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Air Quality Program

Carbon Monoxide (CO)

Carbon Monoxide is an odorless, tasteless, colorless gas emitted by any form of combustion. Common sources include:

  • Motor vehicles
  • Wood stoves and fireplaces
  • Outdoor burning
  • Industrial combustion

Health Effects

It deprives the body of oxygen by reducing the blood’s capacity to carry oxygen. It can cause headaches, dizziness, nausea, listlessness. In high doses, it may cause death.

National Ambient Air Quality Standards (NAAQS) for Carbon Monoxide

Identical primary (to protect health) and secondary (to protect public welfare) NAAQS for carbon monoxide were set in 1971 at 9 ppm, 8-hour average, and at 35 ppm, 1-hour average, neither to be exceeded more than once a year. In Washington, parts of Seattle, Tacoma, Vancouver, Spokane, and Yakima were designated nonattainment for the 1971 carbon monoxide standard. The areas met the standard and were redesignated attainment between 1996 and 2004. In 1985, EPA decided not to revise the primary carbon monoxide standard and revoked the secondary standard.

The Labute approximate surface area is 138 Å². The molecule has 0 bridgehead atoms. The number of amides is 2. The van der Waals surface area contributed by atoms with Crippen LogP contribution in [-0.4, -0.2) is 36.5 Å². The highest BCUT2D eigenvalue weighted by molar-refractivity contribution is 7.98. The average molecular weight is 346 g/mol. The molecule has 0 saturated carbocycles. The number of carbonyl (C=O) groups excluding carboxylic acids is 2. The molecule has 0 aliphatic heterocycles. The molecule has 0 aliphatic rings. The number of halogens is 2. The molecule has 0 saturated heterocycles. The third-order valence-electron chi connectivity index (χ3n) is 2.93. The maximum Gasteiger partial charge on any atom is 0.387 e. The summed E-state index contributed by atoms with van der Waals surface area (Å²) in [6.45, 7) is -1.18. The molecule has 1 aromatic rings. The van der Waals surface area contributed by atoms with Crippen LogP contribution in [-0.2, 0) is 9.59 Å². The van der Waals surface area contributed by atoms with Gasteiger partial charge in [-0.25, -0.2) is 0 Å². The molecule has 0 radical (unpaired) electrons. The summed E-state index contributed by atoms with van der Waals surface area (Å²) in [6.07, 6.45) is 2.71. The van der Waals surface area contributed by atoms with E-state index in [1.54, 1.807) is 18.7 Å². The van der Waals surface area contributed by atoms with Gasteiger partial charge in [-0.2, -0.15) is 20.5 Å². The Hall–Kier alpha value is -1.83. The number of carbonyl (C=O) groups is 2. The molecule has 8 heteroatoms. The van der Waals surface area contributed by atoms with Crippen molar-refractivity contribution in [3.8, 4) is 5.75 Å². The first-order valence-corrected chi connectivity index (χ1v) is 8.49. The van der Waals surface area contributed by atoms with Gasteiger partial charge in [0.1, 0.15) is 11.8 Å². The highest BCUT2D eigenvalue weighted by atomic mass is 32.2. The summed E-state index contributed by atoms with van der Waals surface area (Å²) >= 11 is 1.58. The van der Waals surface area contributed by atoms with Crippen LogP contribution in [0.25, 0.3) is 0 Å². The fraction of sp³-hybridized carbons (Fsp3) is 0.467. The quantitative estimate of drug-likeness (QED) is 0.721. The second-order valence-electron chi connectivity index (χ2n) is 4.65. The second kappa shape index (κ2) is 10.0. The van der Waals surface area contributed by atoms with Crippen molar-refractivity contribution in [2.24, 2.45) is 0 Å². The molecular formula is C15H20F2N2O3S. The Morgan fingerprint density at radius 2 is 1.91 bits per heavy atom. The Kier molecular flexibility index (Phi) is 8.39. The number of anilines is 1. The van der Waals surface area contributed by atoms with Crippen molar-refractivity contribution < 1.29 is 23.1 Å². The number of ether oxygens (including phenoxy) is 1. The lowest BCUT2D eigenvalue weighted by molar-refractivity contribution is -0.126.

After the most recent review of the carbon monoxide standard, EPA proposed to retain the current primary standards. After review of the air quality criteria, EPA concluded that no secondary standard should be set for carbon monoxide. EPA is also making changes to the ambient air monitoring requirements for carbon monoxide, including those related to network design, and is updating aspects of the federal reference method.

Technical Table

Pollutant Averaging Time Level Remarks Measurement Method Interpretation Method
Carbon Monoxide 8-hour 9 ppmv Not to be exceeded more than once per year 40 C.F.R. Part 50, Appendix C WAC 173-476-160(3)
1-hour 35 ppmv

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